Journalism has faced numerous hazards as the media industry encounters constant scrutiny from their own institution and other socio-political forces. With the excessive power that media now holds over the public, most journalists also face pressures from the conglomerate that gives him his pay check. If propaganda works to secure mass persuasion and collective sentiment, the unique powers of mass media can easily be tipped towards the balance conglomerates and their backers wish to imply. Today, as the mass media’s apparent control is exercised by six giant corporations; a media monopoly is similar to “Big Brother” necessities of implementing a total lack of vision and truth. Many writers have been ordered “to rewrite their scripts and release inaccurate report” to gain public acceptance on relevant issues (Kick, 2000:1966).
In Big Brother society, many reports were far from the truth just as “Winston was enlisted with the rectification of the Times leading articles written in Newspeak” (Orwell: 44) and personal “thought crime means death” (Orwell: 28) for the journalist. In the history of technology and globalization, a social change is seen as a prophecy symbolized by the “omnipresent tele-screen” (Orwell, 4) and the internet presently takes the role of Big Brother’s ominous and harrowing monitoring system that strives to break in people’s virtual information stored in gadgets. People who strive to find the truth and defy “Big Brother’s ideas” were bound to be “abolished, annihilated and vaporized” (p.19), yet the truth and its evidence is always hard to find as Big Brother’s party like our contemporary media rulers provides you with “limited knowledge and principles of what they wanted you to say” (p. 44).
As America continues to display its dark side through wars and conflicts, the American populace believed at first that the democratic government intended to pursue the objective of safeguarding the economy and procuring safety and security for every American citizen. Acting as a protective “Big Brother” to everyone; America used up national funds to increase military spending and the fight against terrorist activities. While sending young American soldiers to die in battle, the citizenry are led to believe that such patriotism and bloodshed is for the good of every American. What we refuse to understand however is the fact that our democratic nation is in fact instigating attacks on foreign regimes in the pursuit of an American political goal for dominion and power. While Orwell believed that “violence against real or fancied enemies is justified by appeals to law, order and peace” (p.4) we begin to relate how the transformation of our cultural norms in fact encouraged conflicts. Big Brother had also envisioned and made everyone believe in the evils done by “Emmanuel Goldstein (whom nobody could quite remember)” and concurrently “hatching conspiracies, somewhere beyond the sea, under the protection of foreign paymasters” (Orwell, 11-12). The lively characters Big Brother proposed have similar background of ideas that spun American attitudes towards wars against Osama and Saddam. The overall total effect “portrayed vistas of rotting 19th century houses, bomb sites and heaps of rubble” as men’s thirst for power is seen in his art of aggression (p.3).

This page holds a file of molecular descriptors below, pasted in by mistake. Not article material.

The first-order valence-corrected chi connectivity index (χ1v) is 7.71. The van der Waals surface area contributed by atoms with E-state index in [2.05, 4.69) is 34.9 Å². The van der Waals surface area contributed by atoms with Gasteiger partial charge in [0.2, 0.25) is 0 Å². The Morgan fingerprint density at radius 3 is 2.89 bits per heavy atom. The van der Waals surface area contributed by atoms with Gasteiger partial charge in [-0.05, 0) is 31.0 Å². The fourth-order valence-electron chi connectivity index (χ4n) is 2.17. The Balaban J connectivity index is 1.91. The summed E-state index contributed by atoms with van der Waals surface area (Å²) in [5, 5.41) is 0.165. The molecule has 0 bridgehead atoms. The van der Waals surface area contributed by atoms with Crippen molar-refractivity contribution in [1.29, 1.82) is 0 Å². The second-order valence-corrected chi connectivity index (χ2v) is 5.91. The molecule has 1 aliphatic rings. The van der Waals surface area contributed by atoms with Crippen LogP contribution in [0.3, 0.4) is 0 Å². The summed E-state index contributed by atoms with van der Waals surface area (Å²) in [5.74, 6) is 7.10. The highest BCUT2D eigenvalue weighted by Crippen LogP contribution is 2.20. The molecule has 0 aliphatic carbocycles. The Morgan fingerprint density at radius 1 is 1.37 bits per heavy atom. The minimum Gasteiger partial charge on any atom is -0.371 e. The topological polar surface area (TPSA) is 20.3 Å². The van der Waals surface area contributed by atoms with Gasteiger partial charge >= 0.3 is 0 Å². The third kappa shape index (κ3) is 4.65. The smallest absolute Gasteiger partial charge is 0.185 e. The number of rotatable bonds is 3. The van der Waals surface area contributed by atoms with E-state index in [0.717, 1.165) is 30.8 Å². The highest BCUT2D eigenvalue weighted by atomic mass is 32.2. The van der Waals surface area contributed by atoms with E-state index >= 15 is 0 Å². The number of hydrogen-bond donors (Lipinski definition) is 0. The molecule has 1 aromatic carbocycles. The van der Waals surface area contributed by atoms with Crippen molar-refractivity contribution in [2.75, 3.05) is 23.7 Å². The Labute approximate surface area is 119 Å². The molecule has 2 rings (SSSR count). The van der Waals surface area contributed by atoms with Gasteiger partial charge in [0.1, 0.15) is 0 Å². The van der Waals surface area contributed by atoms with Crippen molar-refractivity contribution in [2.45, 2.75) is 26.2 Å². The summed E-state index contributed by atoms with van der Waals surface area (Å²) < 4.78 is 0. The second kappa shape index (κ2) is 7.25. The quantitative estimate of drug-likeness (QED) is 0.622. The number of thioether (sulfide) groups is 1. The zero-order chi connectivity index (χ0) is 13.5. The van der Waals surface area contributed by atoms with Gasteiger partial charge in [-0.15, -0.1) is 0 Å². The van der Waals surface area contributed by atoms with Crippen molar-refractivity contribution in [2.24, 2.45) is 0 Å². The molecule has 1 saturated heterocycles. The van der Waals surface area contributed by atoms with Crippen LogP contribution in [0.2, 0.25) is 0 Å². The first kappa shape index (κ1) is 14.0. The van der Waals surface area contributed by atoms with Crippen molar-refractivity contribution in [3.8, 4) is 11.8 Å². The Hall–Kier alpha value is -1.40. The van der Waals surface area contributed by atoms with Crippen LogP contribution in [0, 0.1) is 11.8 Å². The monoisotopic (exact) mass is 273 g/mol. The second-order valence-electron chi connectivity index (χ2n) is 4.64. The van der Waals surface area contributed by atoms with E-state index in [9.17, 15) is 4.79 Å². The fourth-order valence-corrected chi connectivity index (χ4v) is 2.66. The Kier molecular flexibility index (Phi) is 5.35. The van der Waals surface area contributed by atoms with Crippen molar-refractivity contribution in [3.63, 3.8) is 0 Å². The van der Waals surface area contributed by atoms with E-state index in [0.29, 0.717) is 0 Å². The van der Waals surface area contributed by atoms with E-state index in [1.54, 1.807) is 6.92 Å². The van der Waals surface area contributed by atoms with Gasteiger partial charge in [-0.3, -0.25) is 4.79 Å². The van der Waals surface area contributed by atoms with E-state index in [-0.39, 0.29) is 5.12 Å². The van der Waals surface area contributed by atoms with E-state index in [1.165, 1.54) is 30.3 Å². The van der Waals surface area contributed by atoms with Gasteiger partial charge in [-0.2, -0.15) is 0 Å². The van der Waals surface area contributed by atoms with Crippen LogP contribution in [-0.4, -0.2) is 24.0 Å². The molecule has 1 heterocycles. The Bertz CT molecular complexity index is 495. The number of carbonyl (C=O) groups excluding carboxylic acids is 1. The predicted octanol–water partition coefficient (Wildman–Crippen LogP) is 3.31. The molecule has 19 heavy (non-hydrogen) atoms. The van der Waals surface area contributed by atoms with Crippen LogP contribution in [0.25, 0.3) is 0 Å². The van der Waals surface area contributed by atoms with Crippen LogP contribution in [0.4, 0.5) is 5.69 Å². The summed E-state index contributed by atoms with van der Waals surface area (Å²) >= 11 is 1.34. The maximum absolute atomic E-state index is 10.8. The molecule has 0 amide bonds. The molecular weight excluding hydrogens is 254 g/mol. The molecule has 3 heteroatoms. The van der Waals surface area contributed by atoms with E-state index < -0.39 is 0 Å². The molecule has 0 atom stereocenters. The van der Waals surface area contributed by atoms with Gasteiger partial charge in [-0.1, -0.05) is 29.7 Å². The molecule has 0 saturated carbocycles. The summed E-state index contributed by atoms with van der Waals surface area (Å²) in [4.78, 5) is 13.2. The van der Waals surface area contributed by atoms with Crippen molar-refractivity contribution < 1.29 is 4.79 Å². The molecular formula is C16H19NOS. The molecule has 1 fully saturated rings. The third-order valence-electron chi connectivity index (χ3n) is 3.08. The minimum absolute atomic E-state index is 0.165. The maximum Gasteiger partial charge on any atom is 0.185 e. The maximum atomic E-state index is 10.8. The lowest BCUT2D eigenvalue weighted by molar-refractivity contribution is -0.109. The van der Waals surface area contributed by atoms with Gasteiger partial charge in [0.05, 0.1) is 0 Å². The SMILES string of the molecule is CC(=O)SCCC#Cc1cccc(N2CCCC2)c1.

In effect Orwell’s reverse utopian novel bears important lessons to the American public and political system. A country cannot claim a dual ideology that on one hand adheres to democracy while the other exercise a form of control to further its won political interest of control over an unknowing public. It is therefore every American’s duty to restrain the boundless powers held by the political system who work to impose social change in an approach to dominion.
Peters, Werner (1996). Society on the Run: A European View of Life in America. ME Sharpe.
Kick, Russ. (2001). You Are Being Lied to: The Disinformation Guide to Media Distortion. Disinformation Company.
Orwell George (1990). 1984. Signet Classic.